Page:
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Consensus Statement |

Medical and Surgical Treatment of Parapneumonic Effusions*: An Evidence-Based Guideline

Gene L. Colice, MD, FCCP; Anne Curtis, MD; Jean Deslauriers, MD; John Heffner, MD, FCCP; Richard Light, MD, FCCP; Benjamin Littenberg, MD; Steven Sahn, MD, FCCP; Robert A. Weinstein, MD; Roger D. Yusen, MD; for the American College of Chest Physicians Parapneumonic Effusions Panel
Author and Funding Information

* From the Pulmonary and Respiratory Services, Washington Hospital Center, Washington, DC (Drs. Colice and Yusen); Department of Radiology, Yale University School of Medicine (Dr. Curtis); Thoracic Surgery Department, Centre de Pneumo-logie de l’Hôpital Laval (Dr. Deslauriers); Department of Medicine, University of South Carolina (Drs. Heffner and Sahn); Department of Medicine, Vanderbilt University (Dr. Light); Department of Medicine, University of Vermont (Dr. Littenberg); and Department of Medicine, Rush Medical College (Dr. Weinstein).

Correspondence to: Gene L. Colice, MD, FCCP, Pulmonary and Respiratory Services, Washington Hospital Center, 110 Irving St N.W., Washington, DC 20010; e-mail: gxc8@mhg.edu



Chest. 2000;118(4):1158-1171. doi:10.1378/chest.118.4.1158
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Evidence: The literature review revealed 24 articles eligible for full review by the panel, 19 of which dealt with the primary management approach to PPE and 5 with a rescue approach after a previous approach had failed. Of the 19 involving the primary management approach to PPE, there were 3 randomized, controlled trials, 2 historically controlled series, and 14 case series. The number of patients included in the randomized controlled trials was small; methodologic weaknesses were found in the 19 articles describing the results of primary management approaches to PPE. The proportion and 95% CI of patients suffering each of the two relevant outcomes (death and need for a second intervention to manage the PPE) were calculated for the pooled data for each management approach from the 19 articles on the primary management approach. The pooled proportion of deaths was higher for the no drainage (6.6%), therapeutic thoracentesis (10.3%), and tube thoracostomy management approaches (8.8%) than for the fibrinolytic (4.3%), VATS (4.8%), and surgery (1.9%) approaches, but the 95% CI showed considerable overlap among all six possible primary management approaches. The pooled proportion of patients needing a second intervention to manage the PPE was also higher for the no drainage (49.2%), therapeutic thoracentesis (46.3%), and tube thoracostomy (40.3%) management approaches than the fibrinolytic (14.9%), VATS (0%), and surgery (10.7%) approaches; there was no overlap in the 95% CI between the first three and the last three management approaches, indicating a nonrandom difference.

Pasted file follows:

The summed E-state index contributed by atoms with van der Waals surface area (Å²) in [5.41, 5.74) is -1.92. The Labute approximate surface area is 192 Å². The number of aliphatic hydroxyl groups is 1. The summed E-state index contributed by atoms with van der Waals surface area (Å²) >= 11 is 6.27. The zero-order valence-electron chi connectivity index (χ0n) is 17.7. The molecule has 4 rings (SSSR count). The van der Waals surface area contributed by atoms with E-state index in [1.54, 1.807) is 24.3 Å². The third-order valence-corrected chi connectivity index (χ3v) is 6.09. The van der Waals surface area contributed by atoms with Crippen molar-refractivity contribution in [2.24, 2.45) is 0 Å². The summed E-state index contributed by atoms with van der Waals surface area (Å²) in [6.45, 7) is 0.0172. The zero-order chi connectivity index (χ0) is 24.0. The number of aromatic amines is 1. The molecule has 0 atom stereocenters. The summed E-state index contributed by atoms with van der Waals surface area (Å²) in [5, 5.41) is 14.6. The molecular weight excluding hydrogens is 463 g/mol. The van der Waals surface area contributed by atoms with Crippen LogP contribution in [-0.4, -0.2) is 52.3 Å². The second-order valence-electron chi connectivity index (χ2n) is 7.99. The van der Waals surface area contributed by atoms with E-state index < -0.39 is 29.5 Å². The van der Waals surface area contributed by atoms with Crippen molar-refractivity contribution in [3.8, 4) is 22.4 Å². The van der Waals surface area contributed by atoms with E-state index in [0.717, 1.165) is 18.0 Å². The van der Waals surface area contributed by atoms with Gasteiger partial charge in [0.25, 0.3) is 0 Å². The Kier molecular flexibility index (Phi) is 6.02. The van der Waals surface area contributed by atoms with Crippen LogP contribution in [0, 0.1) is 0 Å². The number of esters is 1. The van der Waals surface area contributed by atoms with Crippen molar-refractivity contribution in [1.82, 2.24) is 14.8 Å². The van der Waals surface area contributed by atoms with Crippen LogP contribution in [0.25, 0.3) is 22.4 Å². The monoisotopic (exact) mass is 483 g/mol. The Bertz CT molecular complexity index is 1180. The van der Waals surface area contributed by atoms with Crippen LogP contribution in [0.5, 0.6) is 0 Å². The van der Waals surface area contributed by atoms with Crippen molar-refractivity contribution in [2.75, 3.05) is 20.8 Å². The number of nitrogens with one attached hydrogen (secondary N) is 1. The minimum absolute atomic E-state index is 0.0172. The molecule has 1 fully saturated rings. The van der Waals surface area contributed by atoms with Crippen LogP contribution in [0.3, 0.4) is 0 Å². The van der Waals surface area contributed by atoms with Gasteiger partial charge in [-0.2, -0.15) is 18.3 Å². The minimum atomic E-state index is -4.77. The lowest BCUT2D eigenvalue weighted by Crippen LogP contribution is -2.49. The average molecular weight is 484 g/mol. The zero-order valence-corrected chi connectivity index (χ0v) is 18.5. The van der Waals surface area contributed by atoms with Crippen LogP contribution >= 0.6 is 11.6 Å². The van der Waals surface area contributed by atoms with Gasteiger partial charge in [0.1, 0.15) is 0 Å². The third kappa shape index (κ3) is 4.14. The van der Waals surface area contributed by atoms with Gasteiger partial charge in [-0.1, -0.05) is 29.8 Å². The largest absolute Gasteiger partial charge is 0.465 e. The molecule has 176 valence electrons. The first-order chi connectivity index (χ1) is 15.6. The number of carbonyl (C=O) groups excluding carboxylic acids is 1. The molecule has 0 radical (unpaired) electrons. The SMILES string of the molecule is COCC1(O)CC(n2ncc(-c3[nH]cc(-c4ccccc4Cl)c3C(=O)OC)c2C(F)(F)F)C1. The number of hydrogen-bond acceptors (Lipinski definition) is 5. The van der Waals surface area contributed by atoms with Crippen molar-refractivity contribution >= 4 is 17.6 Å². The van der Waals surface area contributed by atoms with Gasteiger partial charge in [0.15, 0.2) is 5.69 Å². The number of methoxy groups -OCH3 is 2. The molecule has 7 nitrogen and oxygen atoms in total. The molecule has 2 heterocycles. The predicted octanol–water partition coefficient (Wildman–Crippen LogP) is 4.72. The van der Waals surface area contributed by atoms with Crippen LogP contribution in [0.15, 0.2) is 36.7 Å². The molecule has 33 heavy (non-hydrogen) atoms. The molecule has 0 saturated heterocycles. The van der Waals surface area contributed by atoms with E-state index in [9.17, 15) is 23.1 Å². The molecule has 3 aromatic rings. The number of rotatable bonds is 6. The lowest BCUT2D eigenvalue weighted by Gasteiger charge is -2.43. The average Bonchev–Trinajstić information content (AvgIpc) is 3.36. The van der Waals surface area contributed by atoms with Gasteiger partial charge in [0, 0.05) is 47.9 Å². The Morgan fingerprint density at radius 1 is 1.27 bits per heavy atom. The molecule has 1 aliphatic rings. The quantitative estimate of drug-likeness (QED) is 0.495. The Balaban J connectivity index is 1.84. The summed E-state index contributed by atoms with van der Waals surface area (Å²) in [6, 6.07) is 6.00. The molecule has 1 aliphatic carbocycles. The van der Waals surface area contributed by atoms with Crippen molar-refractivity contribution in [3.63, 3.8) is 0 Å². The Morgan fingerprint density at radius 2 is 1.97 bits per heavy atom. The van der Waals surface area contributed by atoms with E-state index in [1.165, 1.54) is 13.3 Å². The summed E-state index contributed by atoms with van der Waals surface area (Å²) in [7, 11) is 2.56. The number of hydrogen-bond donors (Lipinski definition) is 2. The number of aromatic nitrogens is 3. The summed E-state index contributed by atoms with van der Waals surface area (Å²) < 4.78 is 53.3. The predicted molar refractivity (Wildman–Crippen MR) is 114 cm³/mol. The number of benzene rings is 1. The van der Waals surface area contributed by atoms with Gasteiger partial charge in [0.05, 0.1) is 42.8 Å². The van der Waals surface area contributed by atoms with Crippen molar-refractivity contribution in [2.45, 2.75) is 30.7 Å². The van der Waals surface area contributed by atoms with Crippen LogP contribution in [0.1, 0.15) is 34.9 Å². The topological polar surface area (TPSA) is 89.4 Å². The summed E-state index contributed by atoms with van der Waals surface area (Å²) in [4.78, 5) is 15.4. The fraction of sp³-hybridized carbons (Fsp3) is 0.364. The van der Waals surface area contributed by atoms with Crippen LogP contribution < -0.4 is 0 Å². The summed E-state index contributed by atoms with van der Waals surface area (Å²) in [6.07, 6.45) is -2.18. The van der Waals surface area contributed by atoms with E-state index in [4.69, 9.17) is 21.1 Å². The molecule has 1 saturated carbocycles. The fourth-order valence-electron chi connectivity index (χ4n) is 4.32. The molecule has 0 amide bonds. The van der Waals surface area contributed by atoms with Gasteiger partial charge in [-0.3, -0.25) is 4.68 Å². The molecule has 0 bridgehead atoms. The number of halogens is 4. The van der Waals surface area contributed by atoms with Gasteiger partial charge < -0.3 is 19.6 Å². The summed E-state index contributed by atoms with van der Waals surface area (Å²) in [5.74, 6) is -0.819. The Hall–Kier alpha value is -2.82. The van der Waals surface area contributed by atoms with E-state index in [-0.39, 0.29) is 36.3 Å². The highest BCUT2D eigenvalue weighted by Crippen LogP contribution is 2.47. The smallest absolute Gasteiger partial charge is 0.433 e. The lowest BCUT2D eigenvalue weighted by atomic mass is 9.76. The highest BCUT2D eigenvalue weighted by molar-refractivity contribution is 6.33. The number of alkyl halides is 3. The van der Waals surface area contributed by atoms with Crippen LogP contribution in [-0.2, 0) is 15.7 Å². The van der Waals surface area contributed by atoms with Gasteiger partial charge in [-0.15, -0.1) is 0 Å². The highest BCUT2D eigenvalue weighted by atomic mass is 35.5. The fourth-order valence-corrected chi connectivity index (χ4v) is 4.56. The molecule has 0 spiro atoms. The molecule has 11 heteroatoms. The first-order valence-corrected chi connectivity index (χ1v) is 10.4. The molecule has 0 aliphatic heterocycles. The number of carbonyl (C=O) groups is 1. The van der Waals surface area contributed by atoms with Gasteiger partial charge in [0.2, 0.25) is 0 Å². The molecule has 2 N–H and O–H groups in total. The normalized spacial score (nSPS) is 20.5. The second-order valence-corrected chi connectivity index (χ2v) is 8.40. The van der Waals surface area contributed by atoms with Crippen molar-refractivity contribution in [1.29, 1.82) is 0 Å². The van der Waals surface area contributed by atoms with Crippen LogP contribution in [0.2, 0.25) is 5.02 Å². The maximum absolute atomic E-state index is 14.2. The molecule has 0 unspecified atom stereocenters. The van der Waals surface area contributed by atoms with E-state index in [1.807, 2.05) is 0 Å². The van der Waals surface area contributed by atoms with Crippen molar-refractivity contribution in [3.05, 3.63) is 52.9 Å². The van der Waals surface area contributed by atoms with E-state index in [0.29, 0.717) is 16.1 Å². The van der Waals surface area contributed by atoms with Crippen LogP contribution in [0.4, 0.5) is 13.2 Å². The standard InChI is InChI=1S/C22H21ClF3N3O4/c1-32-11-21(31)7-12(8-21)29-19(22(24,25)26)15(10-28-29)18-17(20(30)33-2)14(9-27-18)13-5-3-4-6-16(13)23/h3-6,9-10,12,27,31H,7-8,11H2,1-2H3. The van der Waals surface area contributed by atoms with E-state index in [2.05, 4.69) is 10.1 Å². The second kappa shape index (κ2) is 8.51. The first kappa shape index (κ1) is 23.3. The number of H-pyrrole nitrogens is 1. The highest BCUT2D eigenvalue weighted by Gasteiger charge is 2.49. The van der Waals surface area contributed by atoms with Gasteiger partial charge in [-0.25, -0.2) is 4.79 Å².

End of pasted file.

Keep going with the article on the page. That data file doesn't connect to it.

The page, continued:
Recommendations: The studies identified through a careful literature review as relevant to the medical and surgical management of PPE have significant methodological limitations. Despite these limitations in the data, there did appear to be consistent and possibly clinically meaningful trends for the pooled data and the results of the randomized, controlled trials and the historically controlled series on the primary management approach to PPE. Based on these trends and consensus opinion, the panel recommends the following approach to managing PPE: • In all patients with acute bacterial pneumonia, the presence of a PPE should be considered. Recommendation based on level C evidence. • In patients with PPE, the estimated risk for poor outcome, using the panel recommended approach based on pleural space anatomy, pleural fluid bacteriology, and pleural fluid chemistry, should be the basis for determining whether the PPE should be drained. Recommendation based on level D evidence. • Patients with category 1 or category 2 risk for poor outcome with PPE may not require drainage. Recommendation based on level D evidence. • Drainage is recommended for management of category 3 or 4 PPE based on pooled data for mortality and the need for second interventions with the no drainage approach. Recommendation based on level C evidence. • Based on the pooled data for mortality and the need for second interventions, therapeutic thoracentesis or tube thoracostomy alone appear to be insufficient treatment for managing most patients with category 3 or 4 PPE. Recommendation based on level C evidence. However, the panel recognizes that in the individual patient, therapeutic thoracentesis or tube thoracostomy, as planned interim steps before a subsequent drainage procedure, may result in complete resolution of the PPE. Careful evaluation of the patient for several hours is essential in these cases. If resolution occurs, no further intervention is necessary. Recommendation based on level D evidence. • Fibrinolytics, VATS, and surgery are acceptable approaches for managing patients with category 3 and category 4 PPE based on cumulative data across all studies that indicate that these interventions are associated with the lowest mortality and need for second interventions. Recommendation based on level C evidence. (CHEST 2000, 18:1158–1171)

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